About 15 years ago, someone told me, “A strategy isn’t just what you decide to do, it’s what you decide not to do.” And a couple of years ago, serial entrepreneur Steve Messer added something to the effect of, “As an entrepreneur, you need to balance unlimited opportunity with finite resources.” (To read about Messer, click here.)
I don’t know about you, but the entrepreneur in me really wants to do 100 things at one time (surprising once you find out I started my career as a CPA). But I know that this is a recipe for disaster and a sure-fire way to piss off your team. Of course, the challenge is picking those opportunities that are “right” for you and your company.
I recently came across a great article from CFO Magazine on this very topic, “How Not to Grow.” Here were my top three takeaways and ideas from the piece:
1. The article cited Steve Jobs’ statement that if Apple had pursued the idea of a tablet (as a follow up to the Newton) too early, the company would not have had the resources to build the iPod. So, even Apple has to worry about resources? I guess I’m not alone. This quote also reaffirms that timing is everything. Ten years ago, the world was ready for the iPod, not the iPad.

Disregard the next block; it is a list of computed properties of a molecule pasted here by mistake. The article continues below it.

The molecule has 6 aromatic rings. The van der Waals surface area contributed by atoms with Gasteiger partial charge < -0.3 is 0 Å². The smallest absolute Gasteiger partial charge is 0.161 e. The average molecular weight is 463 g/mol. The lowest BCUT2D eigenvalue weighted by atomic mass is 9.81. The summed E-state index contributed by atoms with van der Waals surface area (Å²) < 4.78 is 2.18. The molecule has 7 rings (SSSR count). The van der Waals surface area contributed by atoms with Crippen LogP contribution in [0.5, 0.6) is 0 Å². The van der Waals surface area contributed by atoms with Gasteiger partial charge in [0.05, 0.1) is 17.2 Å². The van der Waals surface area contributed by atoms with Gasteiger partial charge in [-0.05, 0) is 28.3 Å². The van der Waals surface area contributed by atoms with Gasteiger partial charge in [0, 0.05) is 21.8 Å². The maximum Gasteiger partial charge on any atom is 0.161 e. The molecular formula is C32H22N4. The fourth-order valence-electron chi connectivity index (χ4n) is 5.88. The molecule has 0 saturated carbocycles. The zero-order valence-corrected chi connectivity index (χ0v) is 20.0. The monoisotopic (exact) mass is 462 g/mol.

2. Coinstar has had success with its DVD rental company Redbox, but they are already planning for the day when Redbox growth slows due to movies being even more widely available at home. This told me that you have to consistently evaluate how the prospects of your products and services will change down the road and adjust your strategy accordingly.
3. The average success rate of a new product or service is under 50 percent. Don’t put all your eggs in one basket. At NY Report, we are currently working on a new product launch. On the one hand, we are doing what we can to ensure that the product is on the right side of the 50 percent marker by conducting focus groups and surveys. On the other hand, we are being cautious by keeping a tight lid on expense related to this new product.
While we spend much of our day dealing with clients, colleagues, and putting out fires, it is important to remember that long-term planning and strategic issues are the keys to sustainable success in our businesses (and ultimately, our lives). Figuring out where to—and where not to—grow takes a lot of time and deliberation. Make time.
Hope this helps.
Robert Levin is the Editor-in-Chief and Publisher of The New York Enterprise Report. Levin has extensive experience with midsize and small businesses, having previously held CEO, CFO, and COO positions with companies in several industries. He is also a contributor for The Huffington Post. Levin can be reached at email@example.com and (212) 307-6760.